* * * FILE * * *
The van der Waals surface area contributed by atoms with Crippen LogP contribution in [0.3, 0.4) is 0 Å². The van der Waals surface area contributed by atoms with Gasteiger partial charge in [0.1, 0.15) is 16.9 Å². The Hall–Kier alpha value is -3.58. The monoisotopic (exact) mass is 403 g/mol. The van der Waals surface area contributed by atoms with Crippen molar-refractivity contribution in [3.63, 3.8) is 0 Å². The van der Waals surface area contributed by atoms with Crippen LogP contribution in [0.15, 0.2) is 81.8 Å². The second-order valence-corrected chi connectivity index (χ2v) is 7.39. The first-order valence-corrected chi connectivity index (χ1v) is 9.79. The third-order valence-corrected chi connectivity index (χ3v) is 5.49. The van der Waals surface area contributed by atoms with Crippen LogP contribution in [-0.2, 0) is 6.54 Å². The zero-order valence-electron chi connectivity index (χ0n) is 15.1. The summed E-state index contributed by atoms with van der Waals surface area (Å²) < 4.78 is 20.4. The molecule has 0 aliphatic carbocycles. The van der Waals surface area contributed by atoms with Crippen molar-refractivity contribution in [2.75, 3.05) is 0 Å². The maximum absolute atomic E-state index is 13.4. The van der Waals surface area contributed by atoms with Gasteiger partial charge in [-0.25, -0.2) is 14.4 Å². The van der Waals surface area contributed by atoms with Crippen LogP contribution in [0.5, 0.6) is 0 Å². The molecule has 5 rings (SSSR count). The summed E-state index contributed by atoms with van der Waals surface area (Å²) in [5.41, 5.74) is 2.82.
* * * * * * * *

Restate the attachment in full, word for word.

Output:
The van der Waals surface area contributed by atoms with Crippen LogP contribution in [0.3, 0.4) is 0 Å². The van der Waals surface area contributed by atoms with Gasteiger partial charge in [0.1, 0.15) is 16.9 Å². The Hall–Kier alpha value is -3.58. The monoisotopic (exact) mass is 403 g/mol. The van der Waals surface area contributed by atoms with Crippen molar-refractivity contribution in [3.63, 3.8) is 0 Å². The van der Waals surface area contributed by atoms with Crippen LogP contribution in [0.15, 0.2) is 81.8 Å². The second-order valence-corrected chi connectivity index (χ2v) is 7.39. The first-order valence-corrected chi connectivity index (χ1v) is 9.79. The third-order valence-corrected chi connectivity index (χ3v) is 5.49. The van der Waals surface area contributed by atoms with Crippen LogP contribution in [-0.2, 0) is 6.54 Å². The zero-order valence-electron chi connectivity index (χ0n) is 15.1. The summed E-state index contributed by atoms with van der Waals surface area (Å²) < 4.78 is 20.4. The molecule has 0 aliphatic carbocycles. The van der Waals surface area contributed by atoms with Crippen molar-refractivity contribution in [2.75, 3.05) is 0 Å². The maximum absolute atomic E-state index is 13.4. The van der Waals surface area contributed by atoms with Gasteiger partial charge in [-0.25, -0.2) is 14.4 Å². The van der Waals surface area contributed by atoms with Crippen LogP contribution in [0.5, 0.6) is 0 Å². The molecule has 5 rings (SSSR count). The summed E-state index contributed by atoms with van der Waals surface area (Å²) in [5.41, 5.74) is 2.82.